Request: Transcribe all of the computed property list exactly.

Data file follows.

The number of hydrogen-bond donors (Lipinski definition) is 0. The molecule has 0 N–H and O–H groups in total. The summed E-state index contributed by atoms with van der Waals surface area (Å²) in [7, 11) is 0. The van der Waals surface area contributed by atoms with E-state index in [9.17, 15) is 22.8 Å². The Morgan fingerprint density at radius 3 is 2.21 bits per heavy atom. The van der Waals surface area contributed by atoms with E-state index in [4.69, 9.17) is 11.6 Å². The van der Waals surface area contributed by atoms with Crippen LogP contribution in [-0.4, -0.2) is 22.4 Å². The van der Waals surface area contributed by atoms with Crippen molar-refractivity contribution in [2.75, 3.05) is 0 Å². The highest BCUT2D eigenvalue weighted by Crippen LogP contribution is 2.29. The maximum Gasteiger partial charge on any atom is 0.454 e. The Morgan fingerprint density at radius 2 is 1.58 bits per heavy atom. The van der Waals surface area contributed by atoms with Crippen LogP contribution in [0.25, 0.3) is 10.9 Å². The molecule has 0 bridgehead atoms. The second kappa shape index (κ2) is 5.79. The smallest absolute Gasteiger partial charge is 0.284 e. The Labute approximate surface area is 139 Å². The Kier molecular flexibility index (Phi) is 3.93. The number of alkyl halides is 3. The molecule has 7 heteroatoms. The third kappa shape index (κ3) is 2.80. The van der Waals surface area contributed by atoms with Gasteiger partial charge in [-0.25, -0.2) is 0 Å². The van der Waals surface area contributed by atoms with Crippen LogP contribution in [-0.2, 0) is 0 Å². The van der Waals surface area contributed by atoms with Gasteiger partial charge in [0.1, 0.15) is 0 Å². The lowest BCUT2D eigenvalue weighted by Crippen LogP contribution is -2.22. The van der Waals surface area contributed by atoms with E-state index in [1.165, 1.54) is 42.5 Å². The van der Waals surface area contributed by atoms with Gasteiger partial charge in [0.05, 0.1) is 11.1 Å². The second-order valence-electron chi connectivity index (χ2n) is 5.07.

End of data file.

The number of hydrogen-bond donors (Lipinski definition) is 0. The molecule has 0 N–H and O–H groups in total. The summed E-state index contributed by atoms with van der Waals surface area (Å²) in [7, 11) is 0. The van der Waals surface area contributed by atoms with E-state index in [9.17, 15) is 22.8 Å². The Morgan fingerprint density at radius 3 is 2.21 bits per heavy atom. The van der Waals surface area contributed by atoms with E-state index in [4.69, 9.17) is 11.6 Å². The van der Waals surface area contributed by atoms with Crippen LogP contribution in [-0.4, -0.2) is 22.4 Å². The van der Waals surface area contributed by atoms with Crippen molar-refractivity contribution in [2.75, 3.05) is 0 Å². The highest BCUT2D eigenvalue weighted by Crippen LogP contribution is 2.29. The maximum Gasteiger partial charge on any atom is 0.454 e. The Morgan fingerprint density at radius 2 is 1.58 bits per heavy atom. The van der Waals surface area contributed by atoms with Crippen LogP contribution in [0.25, 0.3) is 10.9 Å². The molecule has 0 bridgehead atoms. The second kappa shape index (κ2) is 5.79. The smallest absolute Gasteiger partial charge is 0.284 e. The Labute approximate surface area is 139 Å². The Kier molecular flexibility index (Phi) is 3.93. The number of alkyl halides is 3. The molecule has 7 heteroatoms. The third kappa shape index (κ3) is 2.80. The van der Waals surface area contributed by atoms with Gasteiger partial charge in [-0.25, -0.2) is 0 Å². The van der Waals surface area contributed by atoms with Crippen LogP contribution in [-0.2, 0) is 0 Å². The van der Waals surface area contributed by atoms with Gasteiger partial charge in [0.1, 0.15) is 0 Å². The lowest BCUT2D eigenvalue weighted by Crippen LogP contribution is -2.22. The van der Waals surface area contributed by atoms with E-state index in [1.165, 1.54) is 42.5 Å². The van der Waals surface area contributed by atoms with Gasteiger partial charge in [0.05, 0.1) is 11.1 Å². The second-order valence-electron chi connectivity index (χ2n) is 5.07.